One Two

One and Two

right hand
cupped over ear
cell phone
tucked against your
right hand
talking to her
or him.
I don’t know you
are you a fag
or what
why did you leave
why me
it’s easier
I think
to think that you
turned gay
that I didn’t
blow it
but that I just
had any chance.
Truth is
I think I did.

Stephanie Cottrell Bryant
April 15, 2003

About this poem: This might look like free verse, because it doesn’t have punctuation. However, it’s not– free verse is just free– it doesn’t adhere to any rhythmic or rhyme pattern. This poem, on the other hand, has an alternating monameter/dimeter (one foot, two foot) rhythm all the way through, with a slight trip on the line “anymore.” However, “anymore” only has one foot (it’s an anapest), despite having three syllables, and is therefore a monameter line anyway. This poem was inspired by all the people I saw walking in and out of the movie theatre at lunch time, carrying cell phones. Some of them were with their dates, and I wondered who they were talking to. When I wrote “or him” I realized the poem was about sexuality and the confusion that comes when someone recognizes their sexual orientation while you’re seeing them romantically.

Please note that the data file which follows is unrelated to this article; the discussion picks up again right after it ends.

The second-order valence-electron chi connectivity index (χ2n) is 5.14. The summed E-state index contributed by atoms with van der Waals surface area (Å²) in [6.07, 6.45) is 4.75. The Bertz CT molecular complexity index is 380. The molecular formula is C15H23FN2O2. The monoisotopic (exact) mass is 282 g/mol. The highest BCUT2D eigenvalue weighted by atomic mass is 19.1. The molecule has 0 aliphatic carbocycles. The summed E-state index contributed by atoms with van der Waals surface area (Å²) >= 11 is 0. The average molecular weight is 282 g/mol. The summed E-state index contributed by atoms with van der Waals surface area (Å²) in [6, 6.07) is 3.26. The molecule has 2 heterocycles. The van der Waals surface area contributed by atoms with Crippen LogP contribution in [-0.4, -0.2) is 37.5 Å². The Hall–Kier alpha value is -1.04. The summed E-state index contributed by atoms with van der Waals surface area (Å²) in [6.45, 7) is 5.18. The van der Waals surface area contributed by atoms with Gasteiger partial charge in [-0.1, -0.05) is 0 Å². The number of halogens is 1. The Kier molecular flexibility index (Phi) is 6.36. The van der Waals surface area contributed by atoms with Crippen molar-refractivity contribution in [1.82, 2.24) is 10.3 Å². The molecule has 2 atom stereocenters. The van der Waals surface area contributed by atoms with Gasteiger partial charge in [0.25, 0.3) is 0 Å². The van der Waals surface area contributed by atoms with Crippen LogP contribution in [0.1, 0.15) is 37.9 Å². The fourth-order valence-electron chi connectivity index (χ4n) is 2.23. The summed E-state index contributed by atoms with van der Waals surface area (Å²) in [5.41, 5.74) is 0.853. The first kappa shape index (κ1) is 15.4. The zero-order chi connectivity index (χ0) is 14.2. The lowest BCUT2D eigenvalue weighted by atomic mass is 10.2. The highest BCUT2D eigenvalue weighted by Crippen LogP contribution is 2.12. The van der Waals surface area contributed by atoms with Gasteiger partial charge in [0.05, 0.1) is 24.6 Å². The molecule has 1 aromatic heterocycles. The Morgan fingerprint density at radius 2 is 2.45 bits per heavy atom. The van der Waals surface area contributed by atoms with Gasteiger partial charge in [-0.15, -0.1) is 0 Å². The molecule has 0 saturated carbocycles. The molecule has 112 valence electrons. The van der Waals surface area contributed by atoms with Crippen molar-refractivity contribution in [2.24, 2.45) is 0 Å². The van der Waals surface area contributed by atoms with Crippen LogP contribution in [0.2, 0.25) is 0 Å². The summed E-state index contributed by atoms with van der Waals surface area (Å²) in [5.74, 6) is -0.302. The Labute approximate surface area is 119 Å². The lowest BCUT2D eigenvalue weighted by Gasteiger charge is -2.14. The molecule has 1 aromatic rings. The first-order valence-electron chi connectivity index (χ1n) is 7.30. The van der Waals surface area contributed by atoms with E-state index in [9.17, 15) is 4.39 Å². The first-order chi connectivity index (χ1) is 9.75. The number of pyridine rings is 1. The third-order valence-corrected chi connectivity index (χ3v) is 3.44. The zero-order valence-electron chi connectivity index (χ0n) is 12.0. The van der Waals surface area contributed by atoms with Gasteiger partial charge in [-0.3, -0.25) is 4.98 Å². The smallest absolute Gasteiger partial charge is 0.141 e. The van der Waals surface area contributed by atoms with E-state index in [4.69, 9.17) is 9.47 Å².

© 2003, Stephanie Cottrell Bryant. Written by Stephanie Cottrell Bryant. Permission to copy, distribute, share with friends and loved ones is granted, provided the copyright and author acknowledgments remain intact.

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